Within the method, the UE may receive information regarding a pattern of the plurality of portions via at least one of: radio resource control signaling; or a Layer 1 uplink grant; or a medium access control (MAC) control element. When the UE receives the information regarding the pattern of the plurality of portions via radio resource control signaling, the information may be received in a parameter in a PUSCH-ConfigDedicated information element. The parameter may be one of: a single-bit parameter specifying whether or not a pre-specified pattern of the plurality of portions is to be used; or a multiple-bit parameter specifying which one of a plurality of patterns of the plurality of portions is to be used.

In another embodiment, a UE is provided. The UE comprises a transmitter configured to transmit a DMRS, wherein the DMRS occupies at least two OFDM symbols in a single slot of a radio subframe, and wherein each of the at least two OFDM symbols comprises REs carrying the DMRS interleaved in the frequency domain with REs carrying data.

In another embodiment, a network element is provided. The network element comprises a receiver configured to receive a plurality of REs carrying a DMRS, wherein the plurality of REs are received in a plurality of OFDM symbols in a single slot of a radio subframe. The UE and network element may be used in performing the methods described herein.

For example, the network element may receive an OFDM symbol carrying a portion of the DMRS. The network element may perform an M-point fast Fourier transform (FFT) on the OFDM symbol, where M is an FFT size corresponding to a system bandwidth, and wherein the network element separates the data from the DMRS. The network element may transmit information regarding a pattern of the plurality of REs via at least one of: radio resource control signaling; or a Layer 1 uplink grant; or a medium access control (MAC) control element. The network element may transmit the information regarding the pattern of the plurality of REs of a user equipment (UE) to another network element when the network element possesses information indicating that the UE is moving at a high speed and/or being handed over to another network element.

The embodiments described herein are examples of structures, systems or methods having elements corresponding to elements of the techniques of this application. This written description may enable those skilled in the art to make and use embodiments having alternative elements that likewise correspond to the elements of the techniques of this application. The intended scope of the techniques of this application thus includes other structures, systems or methods that do not differ from the techniques of this application as described herein, and further includes other structures, systems or methods with insubstantial differences from the techniques of this application as described herein.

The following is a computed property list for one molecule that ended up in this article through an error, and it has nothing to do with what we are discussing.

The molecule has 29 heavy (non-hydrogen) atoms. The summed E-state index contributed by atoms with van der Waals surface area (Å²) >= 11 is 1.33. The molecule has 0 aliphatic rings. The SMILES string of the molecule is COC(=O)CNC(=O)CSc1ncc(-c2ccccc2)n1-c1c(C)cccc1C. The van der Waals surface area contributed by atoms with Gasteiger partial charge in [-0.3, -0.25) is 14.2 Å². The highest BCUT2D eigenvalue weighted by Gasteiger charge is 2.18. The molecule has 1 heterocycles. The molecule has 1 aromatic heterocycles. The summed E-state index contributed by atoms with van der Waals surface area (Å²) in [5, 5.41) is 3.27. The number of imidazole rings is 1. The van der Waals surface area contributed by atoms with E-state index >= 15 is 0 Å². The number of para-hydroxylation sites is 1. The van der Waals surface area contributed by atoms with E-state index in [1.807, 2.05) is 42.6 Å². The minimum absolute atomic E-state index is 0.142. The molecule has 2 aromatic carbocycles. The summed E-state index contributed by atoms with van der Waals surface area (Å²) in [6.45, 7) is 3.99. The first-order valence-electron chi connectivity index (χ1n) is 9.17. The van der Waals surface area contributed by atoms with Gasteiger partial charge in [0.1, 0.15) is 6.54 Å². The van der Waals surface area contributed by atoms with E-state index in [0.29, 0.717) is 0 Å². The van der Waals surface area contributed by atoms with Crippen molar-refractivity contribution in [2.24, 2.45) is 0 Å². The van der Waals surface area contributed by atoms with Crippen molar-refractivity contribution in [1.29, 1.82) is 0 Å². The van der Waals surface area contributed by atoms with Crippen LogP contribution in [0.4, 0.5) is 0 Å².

While several embodiments have been provided in the present disclosure, it should be understood that the disclosed systems and methods may be embodied in many other specific forms without departing from the scope of the present disclosure. The present examples are to be considered as illustrative and not restrictive, and the intention is not to be limited to the details given herein. For example, the various elements or components may be combined or integrated in another system or certain features may be omitted, or not implemented.

Also, techniques, systems, subsystems and methods described and illustrated in the various embodiments as discrete or separate may be combined or integrated with other systems, modules, techniques, or methods without departing from the scope of the present disclosure. Other items shown or discussed as coupled or directly coupled or communicating with each other may be indirectly coupled or communicating through some interface, device, or intermediate component, whether electrically, mechanically, or otherwise. Other examples of changes, substitutions, and alterations are ascertainable by one skilled in the art and could be made without departing from the spirit and scope disclosed herein.